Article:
Australia’s Largest Social Change Conference is Back Just When We Need it Most
10 April 2017 at 11:48 am
Over 1,500 of Australia’s top community leaders are expected to converge on Melbourne Town Hall in June for Progress 2017, which event organisers are hoping will spark a new sense of courage and collaboration across the civil society sector.
International speakers this year will include the global CEO of Oxfam Winnie Byanyima; the author of Networked Change Jason Mogus; and The Guardian UK’s columnist Owen Jones.
“Australian non-profits are facing huge challenges, from fundraising models and keeping up with the latest technology to finding their voice in a crowded media landscape,” executive director of Progress 2017 convener Australian Progress Nick Moraitis said.
“It’s time for us to come together to share experiences and best practices.
“The Progress conference, held biennially, is larger and bolder than many catering to the charity sector. The focus in previous years has been firmly on advocacy around big picture issues. In 2015, for example, digital rights whistleblower Edward Snowden spoke at the event by video. The focus on systemic change will be back in 2017.
“We deliberately want Progress to be provocative, to push the boundaries of what people are thinking and our organisation’s comfort zones. There is no use holding or attending an event if you don’t go away inspired with new ideas.”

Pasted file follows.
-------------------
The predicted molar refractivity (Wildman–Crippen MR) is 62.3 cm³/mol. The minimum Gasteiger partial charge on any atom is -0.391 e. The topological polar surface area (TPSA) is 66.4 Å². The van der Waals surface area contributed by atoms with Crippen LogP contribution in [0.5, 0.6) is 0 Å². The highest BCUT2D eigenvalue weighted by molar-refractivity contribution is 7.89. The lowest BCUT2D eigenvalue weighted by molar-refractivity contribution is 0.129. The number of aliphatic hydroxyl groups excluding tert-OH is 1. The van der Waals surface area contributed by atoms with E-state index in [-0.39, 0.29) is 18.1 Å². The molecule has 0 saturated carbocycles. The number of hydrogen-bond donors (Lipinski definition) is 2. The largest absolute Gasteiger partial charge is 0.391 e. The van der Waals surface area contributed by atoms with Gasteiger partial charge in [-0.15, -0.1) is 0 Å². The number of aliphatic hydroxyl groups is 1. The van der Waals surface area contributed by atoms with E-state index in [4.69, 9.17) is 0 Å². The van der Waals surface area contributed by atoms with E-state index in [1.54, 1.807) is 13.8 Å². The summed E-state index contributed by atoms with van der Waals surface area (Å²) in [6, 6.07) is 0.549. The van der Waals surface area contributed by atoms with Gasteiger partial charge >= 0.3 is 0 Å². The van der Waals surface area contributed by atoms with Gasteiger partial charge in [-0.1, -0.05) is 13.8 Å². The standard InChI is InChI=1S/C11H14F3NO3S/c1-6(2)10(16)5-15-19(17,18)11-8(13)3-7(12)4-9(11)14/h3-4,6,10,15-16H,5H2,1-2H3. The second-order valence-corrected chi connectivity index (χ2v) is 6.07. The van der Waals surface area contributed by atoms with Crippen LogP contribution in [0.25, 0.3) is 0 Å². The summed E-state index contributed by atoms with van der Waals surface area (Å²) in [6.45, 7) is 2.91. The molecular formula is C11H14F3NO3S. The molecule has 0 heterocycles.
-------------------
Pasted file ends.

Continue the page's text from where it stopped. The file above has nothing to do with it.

The radically shifting technology and media environment is another theme at the top of the Progress 2017 agenda, with international speakers such as Bernie Sanders’ digital fundraising manager Michael Whitney (who raised hundreds of millions of dollars online for the Senator’s Presidential bid) and Nick Allardice global vice president at dominant online petition platform Change.org. US based messaging and re-framing expert Anat Shenker Osorio will be back by popular demand for the third time.
Alongside numerous international experts, hundreds of Australia’s civil society leaders will speak at and co-chair the event. Kelly O’Shanassy, CEO of the Australian Conservation Foundation, Cassandra Goldie, CEO of ACOSS, and John Falzon, CEO of the St. Vincent de Paul Society, are among the Progress 2017 Co-Chairs.
“With Trump, and Brexit, and the rise of Pauline Hanson, we also think it’s time for the community sector at large to discuss how we promote multiculturalism, including strengthening the diversity-focus within our own staff and partnerships. We’ll be examining the latest research and hearing from key community leaders tackling racism. We’ll also be looking at how civil society can partner more effectively with and support Indigenous Australians,” Moraitis said.
To help ensure a more diverse audience at the conference itself, Progress is offering free or discounted scholarship places for unwaged activists, Indigenous Australians, people with lived experience seeking asylum, and people living with a disability.
Engaging young change-makers is also a priority at Progress 2017, with organisers offering a Youth Program designed to support the next generation of community leaders.
Running Progress 2017 is a big undertaking for Australian Progress, a not for profit established in 2012 by an array of civil society partners. Taking place across the 10 rooms at the Town Hall, the nearby Athenaeum Theatre and the Collins St Baptist Church, it will rely on the contribution of sponsors like Principal Partner Bank Australia, and nearly 200 volunteers.
Tickets for Progress 2017 are now on sale and rise in price on 20 April. Pro Bono Australia is a partner in the event.
Find out more and register at www.progress2017.org.au.